Intermittent mildly magnetized jets as the source of GRBs (February 2021)

Gamma-ray bursts (GRBs) are powered by relativistic jets that exhibit intermittency over a broad range of timescales - from ~ ms to seconds. Previous numerical studies have shown that hydrodynamic (i.e., unmagnetized) jets that are expelled from a variable engine are subject to strong mixing of jet and cocoon material, which strongly inhibits the GRB emission. In this paper we conduct 3D RMHD simulations of mildly magnetized jets with power modulation over durations of 0.1 s and 1 s, and a steady magnetic field at injection. We find that when the jet magnetization at the launching site is σ~0.1, the initial magnetization is amplified by shocks formed in the flow to the point where it strongly suppresses baryon loading. We estimate that a significant contamination can be avoided if the magnetic energy at injection constitutes at least a few percent of the jet energy. The variability timescales of the jet after it breaks out of the star are then governed by the injection cycles rather than by the mixing process, suggesting that in practice jet injection should fluctuate on timescales as short as ~10 ms in order to account for the observed light curves. Better stability is found for jets with shorter modulations. We conclude that for sufficiently hot jets, the Lorentz factor near the photosphere can be high enough to allow efficient photospheric emission. Our results imply that jets with 1e−2<σ<1 injected by a variable engine with ∼10 ms duty cycle are plausible sources of long GRBs.
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Intermittent hydrodynamic jets in collapsars do not produce GRBs (February 2020)

Strong variability is a common characteristic of the prompt emission of GRBs. This observed variability is widely attributed to an intermittency of the central engine, through formation of strong internal shocks in the GRB-emitting jet expelled by the engine. In this paper we study numerically the propagation of hydrodynamic jets, injected periodically by a variable engine, through the envelope of a collapsed star. By post-processing the output of 3D numerical simulations, we compute the net radiative efficiency of the outflow. We find that all intermittent jets are subject to heavy baryon contamination that inhibits the emission at and above the photosphere well below detection limits. This is in contrast to continuous jets that, as shown recently, produce a highly variable gamma-ray photospheric emission with high efficiency, owing to the interaction of the jet with the stellar envelope. Our results challenge the variable engine model for hydrodynamic jets, and may impose constraints on the duty cycle of GRB engines. If such systems exist in nature, they are not expected to produce bright gamma-ray emission, but should appear as X-ray, optical and radio transients that resemble a delayed GRB afterglow signal.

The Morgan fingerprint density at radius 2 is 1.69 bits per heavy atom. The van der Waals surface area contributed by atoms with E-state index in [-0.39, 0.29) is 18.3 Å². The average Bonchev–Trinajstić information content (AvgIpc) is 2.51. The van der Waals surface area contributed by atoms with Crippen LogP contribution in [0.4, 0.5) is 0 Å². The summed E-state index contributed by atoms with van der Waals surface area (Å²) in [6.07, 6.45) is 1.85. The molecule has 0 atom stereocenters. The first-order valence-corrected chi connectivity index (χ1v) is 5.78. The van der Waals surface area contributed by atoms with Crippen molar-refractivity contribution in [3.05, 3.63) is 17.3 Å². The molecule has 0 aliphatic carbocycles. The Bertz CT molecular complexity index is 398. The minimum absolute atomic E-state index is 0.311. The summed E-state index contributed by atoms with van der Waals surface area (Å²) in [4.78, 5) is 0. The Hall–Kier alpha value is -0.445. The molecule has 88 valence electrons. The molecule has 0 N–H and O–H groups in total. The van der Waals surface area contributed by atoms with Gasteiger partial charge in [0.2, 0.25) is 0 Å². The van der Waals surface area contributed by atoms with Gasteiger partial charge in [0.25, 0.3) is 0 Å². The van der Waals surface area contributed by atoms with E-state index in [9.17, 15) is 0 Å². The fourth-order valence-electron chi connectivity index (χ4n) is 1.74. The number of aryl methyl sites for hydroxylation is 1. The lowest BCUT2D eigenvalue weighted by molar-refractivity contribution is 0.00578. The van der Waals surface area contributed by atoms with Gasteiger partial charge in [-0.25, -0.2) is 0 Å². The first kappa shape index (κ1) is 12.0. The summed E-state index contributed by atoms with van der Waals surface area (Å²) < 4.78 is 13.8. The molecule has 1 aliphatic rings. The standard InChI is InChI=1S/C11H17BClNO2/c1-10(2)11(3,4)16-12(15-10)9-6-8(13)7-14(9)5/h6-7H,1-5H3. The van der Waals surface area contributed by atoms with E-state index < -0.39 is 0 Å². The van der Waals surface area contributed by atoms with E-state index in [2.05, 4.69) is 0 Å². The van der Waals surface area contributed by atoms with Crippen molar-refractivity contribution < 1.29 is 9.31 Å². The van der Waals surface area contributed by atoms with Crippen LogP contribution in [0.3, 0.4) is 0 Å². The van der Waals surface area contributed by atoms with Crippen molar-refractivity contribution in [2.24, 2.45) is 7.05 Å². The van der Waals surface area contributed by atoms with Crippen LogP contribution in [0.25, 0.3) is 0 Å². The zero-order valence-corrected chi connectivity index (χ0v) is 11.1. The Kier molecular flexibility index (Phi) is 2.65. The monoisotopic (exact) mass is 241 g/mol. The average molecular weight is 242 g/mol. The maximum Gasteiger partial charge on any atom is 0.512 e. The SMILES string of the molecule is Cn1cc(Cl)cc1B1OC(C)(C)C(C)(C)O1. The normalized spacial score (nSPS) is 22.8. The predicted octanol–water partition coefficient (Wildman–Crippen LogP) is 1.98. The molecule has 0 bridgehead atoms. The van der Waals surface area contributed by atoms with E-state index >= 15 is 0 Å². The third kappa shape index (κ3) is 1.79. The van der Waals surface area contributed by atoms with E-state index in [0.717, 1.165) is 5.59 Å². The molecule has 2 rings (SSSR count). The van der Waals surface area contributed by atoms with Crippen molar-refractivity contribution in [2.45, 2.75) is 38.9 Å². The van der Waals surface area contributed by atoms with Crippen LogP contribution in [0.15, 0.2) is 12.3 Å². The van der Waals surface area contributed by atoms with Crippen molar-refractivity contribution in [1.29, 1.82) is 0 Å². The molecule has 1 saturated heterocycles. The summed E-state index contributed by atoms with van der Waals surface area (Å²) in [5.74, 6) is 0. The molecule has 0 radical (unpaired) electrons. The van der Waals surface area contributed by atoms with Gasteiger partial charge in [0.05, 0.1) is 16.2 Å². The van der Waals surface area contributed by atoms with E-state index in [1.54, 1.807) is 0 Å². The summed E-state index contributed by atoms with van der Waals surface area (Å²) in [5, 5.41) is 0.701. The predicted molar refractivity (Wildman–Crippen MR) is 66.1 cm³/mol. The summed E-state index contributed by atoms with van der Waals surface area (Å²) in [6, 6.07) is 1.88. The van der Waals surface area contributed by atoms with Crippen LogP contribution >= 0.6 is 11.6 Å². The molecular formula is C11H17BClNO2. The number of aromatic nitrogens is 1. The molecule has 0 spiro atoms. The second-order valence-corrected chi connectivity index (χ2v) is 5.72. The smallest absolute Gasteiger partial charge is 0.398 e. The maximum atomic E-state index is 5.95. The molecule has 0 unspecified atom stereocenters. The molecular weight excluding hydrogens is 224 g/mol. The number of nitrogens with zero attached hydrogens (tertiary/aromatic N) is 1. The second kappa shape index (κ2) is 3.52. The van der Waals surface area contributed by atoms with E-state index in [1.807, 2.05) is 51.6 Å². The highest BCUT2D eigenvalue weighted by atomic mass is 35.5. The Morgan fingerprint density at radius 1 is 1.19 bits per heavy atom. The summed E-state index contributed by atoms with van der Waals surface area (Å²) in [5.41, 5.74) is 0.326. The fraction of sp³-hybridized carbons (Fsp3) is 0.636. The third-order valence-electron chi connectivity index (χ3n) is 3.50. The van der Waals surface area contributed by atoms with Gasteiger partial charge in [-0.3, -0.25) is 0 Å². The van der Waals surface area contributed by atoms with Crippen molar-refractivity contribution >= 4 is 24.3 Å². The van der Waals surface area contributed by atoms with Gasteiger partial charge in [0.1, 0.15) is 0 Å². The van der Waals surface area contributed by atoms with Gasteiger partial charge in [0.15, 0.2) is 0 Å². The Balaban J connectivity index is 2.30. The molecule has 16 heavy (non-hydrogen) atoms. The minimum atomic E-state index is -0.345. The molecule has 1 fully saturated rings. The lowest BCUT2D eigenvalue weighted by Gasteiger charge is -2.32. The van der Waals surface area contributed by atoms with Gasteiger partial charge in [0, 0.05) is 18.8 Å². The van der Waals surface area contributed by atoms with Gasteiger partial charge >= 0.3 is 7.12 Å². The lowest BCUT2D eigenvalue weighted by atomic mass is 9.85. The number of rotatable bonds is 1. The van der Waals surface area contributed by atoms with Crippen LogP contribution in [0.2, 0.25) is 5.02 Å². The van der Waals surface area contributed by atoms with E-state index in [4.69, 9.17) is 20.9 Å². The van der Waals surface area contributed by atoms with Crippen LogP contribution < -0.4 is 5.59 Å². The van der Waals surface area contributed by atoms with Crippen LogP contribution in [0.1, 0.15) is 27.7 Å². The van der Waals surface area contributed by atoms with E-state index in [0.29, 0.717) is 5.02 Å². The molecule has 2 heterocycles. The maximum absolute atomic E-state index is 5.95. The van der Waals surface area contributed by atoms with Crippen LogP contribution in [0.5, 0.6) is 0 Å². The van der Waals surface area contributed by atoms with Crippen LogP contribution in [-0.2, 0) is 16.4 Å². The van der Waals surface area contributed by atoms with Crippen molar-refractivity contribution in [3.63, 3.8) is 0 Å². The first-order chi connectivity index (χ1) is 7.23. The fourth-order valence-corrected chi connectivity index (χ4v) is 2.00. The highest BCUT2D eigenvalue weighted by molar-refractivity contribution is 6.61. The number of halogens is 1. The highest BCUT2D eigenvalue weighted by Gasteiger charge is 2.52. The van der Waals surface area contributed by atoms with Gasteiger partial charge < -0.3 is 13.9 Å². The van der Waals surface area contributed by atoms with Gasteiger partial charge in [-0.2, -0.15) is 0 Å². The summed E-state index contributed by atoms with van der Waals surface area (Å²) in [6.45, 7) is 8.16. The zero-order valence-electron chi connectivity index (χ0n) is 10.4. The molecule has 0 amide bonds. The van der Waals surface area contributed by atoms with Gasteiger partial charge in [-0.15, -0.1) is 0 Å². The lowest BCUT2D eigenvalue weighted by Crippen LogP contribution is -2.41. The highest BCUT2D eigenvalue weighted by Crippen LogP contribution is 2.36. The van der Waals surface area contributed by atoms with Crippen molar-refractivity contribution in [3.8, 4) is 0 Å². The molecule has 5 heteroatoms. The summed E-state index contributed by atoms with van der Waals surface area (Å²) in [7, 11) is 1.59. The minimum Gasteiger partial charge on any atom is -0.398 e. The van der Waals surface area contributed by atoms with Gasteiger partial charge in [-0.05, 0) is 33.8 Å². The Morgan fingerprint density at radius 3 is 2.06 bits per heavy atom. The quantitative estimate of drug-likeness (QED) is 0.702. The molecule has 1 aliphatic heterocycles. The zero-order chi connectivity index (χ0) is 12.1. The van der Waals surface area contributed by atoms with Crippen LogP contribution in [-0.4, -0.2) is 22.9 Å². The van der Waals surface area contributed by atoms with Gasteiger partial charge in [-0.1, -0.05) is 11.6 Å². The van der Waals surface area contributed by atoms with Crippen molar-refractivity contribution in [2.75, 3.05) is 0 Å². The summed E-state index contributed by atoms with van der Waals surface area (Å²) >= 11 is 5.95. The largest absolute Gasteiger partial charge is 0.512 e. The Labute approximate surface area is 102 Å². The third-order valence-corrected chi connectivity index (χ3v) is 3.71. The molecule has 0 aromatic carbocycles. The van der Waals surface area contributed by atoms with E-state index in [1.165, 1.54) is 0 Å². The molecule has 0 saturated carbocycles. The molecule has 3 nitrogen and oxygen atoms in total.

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High efficiency photospheric emission entailed by formation of a collimation shock in gamma-ray bursts (April 2019)

As the jet drills through a dense medium, it generates a cocoon that applies pressure on the jet and collimates it. The collimation can considerably enhance the efficiency of the photospheric emission, depends on the baryon loading. 3D numerical simulations feature a substantial stratification of the outflow as well as sporadic loading, even if the injected jet is uniform and continuous. One consequence of this mixing is a strong angular dependence of the radiative efficiency. Another is large differences in the Lorentz factor of different fluid elements that lead to formation of internal shocks. Our analysis indicates that in both long and short GRBs a prominent photospheric component cannot be avoided when observed within an angle of a few degrees to the axis, unless the asymptotic Lorentz factor is limited by baryon loading at the jet base to a terminal Γ<100. Photon generation by newly created pairs behind the collimation shock regulates the observed temperature at 50/θ keV, where θ is the initial jet opening angle, in remarkable agreement with the observed peak energies of prompt emission spectra.
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